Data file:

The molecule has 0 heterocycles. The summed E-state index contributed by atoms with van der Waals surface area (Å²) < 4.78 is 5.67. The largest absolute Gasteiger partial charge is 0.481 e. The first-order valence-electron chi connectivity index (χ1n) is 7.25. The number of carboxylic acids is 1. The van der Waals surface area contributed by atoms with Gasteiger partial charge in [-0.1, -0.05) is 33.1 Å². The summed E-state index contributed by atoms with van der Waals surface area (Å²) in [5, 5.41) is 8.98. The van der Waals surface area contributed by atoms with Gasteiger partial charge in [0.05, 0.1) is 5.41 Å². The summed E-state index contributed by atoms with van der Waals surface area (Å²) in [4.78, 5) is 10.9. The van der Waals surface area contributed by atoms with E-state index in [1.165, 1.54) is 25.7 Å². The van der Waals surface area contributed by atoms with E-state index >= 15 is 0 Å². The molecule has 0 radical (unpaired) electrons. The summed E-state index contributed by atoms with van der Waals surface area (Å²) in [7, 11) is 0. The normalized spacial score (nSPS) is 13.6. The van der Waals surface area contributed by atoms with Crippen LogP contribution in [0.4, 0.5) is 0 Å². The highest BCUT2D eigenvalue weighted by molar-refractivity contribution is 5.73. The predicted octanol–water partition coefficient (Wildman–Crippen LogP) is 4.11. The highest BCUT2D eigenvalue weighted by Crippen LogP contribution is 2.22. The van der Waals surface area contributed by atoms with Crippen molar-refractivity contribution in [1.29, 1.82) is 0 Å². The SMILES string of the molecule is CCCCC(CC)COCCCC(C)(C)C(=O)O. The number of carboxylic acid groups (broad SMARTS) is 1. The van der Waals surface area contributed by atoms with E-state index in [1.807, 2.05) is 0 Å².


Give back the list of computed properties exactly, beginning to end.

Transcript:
The molecule has 0 heterocycles. The summed E-state index contributed by atoms with van der Waals surface area (Å²) < 4.78 is 5.67. The largest absolute Gasteiger partial charge is 0.481 e. The first-order valence-electron chi connectivity index (χ1n) is 7.25. The number of carboxylic acids is 1. The van der Waals surface area contributed by atoms with Gasteiger partial charge in [-0.1, -0.05) is 33.1 Å². The summed E-state index contributed by atoms with van der Waals surface area (Å²) in [5, 5.41) is 8.98. The van der Waals surface area contributed by atoms with Gasteiger partial charge in [0.05, 0.1) is 5.41 Å². The summed E-state index contributed by atoms with van der Waals surface area (Å²) in [4.78, 5) is 10.9. The van der Waals surface area contributed by atoms with E-state index in [1.165, 1.54) is 25.7 Å². The van der Waals surface area contributed by atoms with E-state index >= 15 is 0 Å². The molecule has 0 radical (unpaired) electrons. The summed E-state index contributed by atoms with van der Waals surface area (Å²) in [7, 11) is 0. The normalized spacial score (nSPS) is 13.6. The van der Waals surface area contributed by atoms with Crippen LogP contribution in [0.4, 0.5) is 0 Å². The highest BCUT2D eigenvalue weighted by molar-refractivity contribution is 5.73. The predicted octanol–water partition coefficient (Wildman–Crippen LogP) is 4.11. The highest BCUT2D eigenvalue weighted by Crippen LogP contribution is 2.22. The van der Waals surface area contributed by atoms with Crippen molar-refractivity contribution in [1.29, 1.82) is 0 Å². The SMILES string of the molecule is CCCCC(CC)COCCCC(C)(C)C(=O)O. The number of carboxylic acid groups (broad SMARTS) is 1. The van der Waals surface area contributed by atoms with E-state index in [1.807, 2.05) is 0 Å².